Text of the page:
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Argentina's Senate rejects legalizing abortion, in Pope Francis' homeland

Argentina's Senate rejects legalizing abortion, in Pope Francis' homeland

As NPR's Colin Dwyer reported earlier, the bill's backers had argued it was an important step in a country where an estimated 350,000 to 500,000 illegal abortions occur each year. Will Argentina legalize abortion?

After the proposal's rejection was announced, officials sent additional police officers to disperse the angry crowds as protesters set off fireworks.

Now abortion is allowed in Argentina only in cases of rape, or if the mother's health is in danger.

After more than 15 hours of debate, a total of 38 senators voted against the abortion bill while 31 voted in favor, in spite of pressures from a wealthy abortion cabal with powerful backing from the mainstream media. Mario Fiad called abortion a "tragedy and said he opposed the legislation, arguing it is unconstitutional and violates worldwide treaties". Thousands of women, majority poor, are hospitalized each year for complications linked due to unsafe abortions - the main cause of maternal death.

Meanwhile, at the city's Metropolitan Cathedral, a "mass for life" was held in support of keeping laws unchanged.

Paula Avila-Guillen, a director of Women's Equality Center, an abortion rights advocacy group, tells Reuters that the bill's supporters are prepared to regroup.

Activists estimate that 3,000 women in Argentina have died of illegal abortions since 1983.




Some resort to using a clothes hanger wire or knitting needle to break the amniotic sac inside the womb, others take toxic mixtures or herbs that can prove fatal.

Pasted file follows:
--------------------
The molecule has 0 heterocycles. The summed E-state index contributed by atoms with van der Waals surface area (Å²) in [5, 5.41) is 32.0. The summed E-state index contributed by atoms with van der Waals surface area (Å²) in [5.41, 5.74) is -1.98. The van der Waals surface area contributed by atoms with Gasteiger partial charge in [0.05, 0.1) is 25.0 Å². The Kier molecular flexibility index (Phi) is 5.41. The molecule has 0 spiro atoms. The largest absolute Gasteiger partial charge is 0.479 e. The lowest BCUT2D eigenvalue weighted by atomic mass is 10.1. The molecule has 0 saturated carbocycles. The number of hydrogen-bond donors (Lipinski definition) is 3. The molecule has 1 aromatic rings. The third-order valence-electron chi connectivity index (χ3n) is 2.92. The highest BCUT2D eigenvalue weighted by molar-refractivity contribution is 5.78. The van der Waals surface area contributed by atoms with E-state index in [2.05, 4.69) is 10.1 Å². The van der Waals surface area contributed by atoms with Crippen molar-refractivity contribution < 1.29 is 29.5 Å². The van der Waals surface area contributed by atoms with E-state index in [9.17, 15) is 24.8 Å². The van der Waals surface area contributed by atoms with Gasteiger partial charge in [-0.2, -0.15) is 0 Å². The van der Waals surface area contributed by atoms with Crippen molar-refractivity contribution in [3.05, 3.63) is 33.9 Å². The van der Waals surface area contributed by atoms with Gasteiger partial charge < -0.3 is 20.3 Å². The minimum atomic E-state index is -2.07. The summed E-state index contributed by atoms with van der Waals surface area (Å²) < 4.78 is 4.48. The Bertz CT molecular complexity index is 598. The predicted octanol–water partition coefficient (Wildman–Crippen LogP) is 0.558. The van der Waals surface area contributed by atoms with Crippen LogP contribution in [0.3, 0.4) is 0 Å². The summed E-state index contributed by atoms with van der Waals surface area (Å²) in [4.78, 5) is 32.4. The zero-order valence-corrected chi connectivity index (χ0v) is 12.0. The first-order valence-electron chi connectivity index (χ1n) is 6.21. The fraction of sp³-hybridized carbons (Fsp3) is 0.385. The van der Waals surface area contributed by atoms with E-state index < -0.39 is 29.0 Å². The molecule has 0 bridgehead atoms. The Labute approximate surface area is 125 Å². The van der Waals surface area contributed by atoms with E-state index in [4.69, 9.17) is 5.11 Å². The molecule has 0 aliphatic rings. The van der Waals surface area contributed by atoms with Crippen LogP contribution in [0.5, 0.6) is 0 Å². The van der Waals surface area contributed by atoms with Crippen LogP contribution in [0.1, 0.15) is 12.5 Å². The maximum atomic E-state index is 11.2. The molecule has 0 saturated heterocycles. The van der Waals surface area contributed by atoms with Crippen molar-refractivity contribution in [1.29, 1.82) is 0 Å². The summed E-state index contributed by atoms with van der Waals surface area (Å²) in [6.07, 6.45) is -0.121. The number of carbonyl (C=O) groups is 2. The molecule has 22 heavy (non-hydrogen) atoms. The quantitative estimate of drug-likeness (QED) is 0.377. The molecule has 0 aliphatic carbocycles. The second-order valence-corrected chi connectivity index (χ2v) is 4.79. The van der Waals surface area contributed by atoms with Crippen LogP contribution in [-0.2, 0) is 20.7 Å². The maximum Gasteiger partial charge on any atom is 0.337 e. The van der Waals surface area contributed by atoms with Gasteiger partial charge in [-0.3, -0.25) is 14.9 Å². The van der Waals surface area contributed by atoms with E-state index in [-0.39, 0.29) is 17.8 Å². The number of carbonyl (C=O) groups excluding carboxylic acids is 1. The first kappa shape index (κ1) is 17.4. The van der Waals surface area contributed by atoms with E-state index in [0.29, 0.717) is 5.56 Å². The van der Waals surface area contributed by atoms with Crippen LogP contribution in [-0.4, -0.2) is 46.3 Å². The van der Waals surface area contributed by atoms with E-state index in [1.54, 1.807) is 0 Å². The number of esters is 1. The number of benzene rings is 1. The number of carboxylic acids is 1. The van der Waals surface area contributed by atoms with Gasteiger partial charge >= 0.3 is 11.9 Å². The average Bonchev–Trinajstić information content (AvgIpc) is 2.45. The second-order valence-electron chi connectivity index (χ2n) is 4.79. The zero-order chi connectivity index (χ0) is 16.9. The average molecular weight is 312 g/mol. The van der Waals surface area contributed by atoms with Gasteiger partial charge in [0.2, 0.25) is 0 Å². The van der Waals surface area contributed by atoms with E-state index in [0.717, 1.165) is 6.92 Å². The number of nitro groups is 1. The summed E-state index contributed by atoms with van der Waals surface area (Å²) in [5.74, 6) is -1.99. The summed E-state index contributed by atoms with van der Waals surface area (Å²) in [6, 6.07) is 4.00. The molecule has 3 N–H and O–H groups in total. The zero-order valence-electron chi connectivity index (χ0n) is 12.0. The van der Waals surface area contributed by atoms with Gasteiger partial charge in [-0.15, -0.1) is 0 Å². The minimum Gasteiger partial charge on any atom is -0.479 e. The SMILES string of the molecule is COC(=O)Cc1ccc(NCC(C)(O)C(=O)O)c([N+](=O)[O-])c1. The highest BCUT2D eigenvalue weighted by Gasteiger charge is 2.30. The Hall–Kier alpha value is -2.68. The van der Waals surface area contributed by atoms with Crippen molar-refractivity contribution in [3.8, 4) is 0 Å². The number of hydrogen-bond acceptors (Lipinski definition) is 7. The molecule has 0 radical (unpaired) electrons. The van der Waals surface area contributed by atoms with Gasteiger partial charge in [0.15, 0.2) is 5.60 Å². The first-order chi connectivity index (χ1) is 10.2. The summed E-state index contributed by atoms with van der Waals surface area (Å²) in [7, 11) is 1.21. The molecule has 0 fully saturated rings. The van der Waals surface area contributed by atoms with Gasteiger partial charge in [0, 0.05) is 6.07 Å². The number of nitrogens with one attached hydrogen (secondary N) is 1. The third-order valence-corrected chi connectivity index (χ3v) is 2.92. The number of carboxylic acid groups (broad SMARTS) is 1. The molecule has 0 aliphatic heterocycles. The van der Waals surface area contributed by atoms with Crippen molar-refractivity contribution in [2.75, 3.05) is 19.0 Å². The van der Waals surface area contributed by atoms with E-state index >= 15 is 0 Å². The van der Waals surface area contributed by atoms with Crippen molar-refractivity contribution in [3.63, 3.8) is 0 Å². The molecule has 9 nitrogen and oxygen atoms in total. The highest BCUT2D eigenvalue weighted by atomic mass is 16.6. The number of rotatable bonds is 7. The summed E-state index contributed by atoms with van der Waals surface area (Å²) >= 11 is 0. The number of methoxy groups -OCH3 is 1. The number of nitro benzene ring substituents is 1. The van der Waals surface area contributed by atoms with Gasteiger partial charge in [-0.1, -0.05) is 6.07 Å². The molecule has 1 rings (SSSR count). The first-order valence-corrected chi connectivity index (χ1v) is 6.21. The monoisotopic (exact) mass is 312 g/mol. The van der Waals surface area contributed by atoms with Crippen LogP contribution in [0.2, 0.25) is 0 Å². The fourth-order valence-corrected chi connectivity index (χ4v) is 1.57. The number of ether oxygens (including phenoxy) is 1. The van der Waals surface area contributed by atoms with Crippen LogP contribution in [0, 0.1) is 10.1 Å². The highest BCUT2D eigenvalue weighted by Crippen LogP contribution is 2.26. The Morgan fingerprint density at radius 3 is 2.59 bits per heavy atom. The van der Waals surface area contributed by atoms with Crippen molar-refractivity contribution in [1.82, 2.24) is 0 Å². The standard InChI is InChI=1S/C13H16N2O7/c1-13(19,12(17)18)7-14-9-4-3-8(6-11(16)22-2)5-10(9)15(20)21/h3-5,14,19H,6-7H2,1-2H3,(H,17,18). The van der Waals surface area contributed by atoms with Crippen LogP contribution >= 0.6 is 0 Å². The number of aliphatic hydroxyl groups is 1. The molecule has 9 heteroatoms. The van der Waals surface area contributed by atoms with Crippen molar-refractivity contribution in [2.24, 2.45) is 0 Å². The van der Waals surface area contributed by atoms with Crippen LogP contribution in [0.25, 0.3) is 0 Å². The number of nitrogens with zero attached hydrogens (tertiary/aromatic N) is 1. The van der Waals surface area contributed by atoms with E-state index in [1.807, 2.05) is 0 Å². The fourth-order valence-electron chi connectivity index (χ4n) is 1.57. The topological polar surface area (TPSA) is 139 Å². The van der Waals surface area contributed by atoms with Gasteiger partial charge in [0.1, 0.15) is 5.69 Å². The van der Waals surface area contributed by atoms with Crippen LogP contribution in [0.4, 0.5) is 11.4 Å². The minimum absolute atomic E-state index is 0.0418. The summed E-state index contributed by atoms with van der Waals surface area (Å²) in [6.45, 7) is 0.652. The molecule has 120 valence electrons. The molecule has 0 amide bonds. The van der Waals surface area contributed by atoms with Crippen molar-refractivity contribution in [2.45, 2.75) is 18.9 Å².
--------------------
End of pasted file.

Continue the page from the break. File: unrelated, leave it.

The Pope also reiterated the Catholic Church's opposition to abortion this year, urging families "to accept the children that God gives them".

For months, hundreds of doctors in Argentina had staged anti-abortion protests, in one case laying their white medical coats on the ground outside the presidential palace. A few supporters of abortion rights threw missiles and rocks at police, who retaliated by firing tear gas and water cannon.

IWHC focuses its work in the UN, training global abortion activists in the art of lobbying and preparing activists from a number of nations, including Argentina.

Amnesty International had told Argentinian politicians that "the world is watching", and Human Rights Watch said the country had a "historic opportunity" to protect women's rights.

In Brazil, which is home to the world's largest population of Catholics and fast-growing evangelical faiths, abortion carries a punishment of up to three years in prison. Chile had been the last country in South America to ban abortion in all cases, though several nations in Central America still have absolute prohibitions.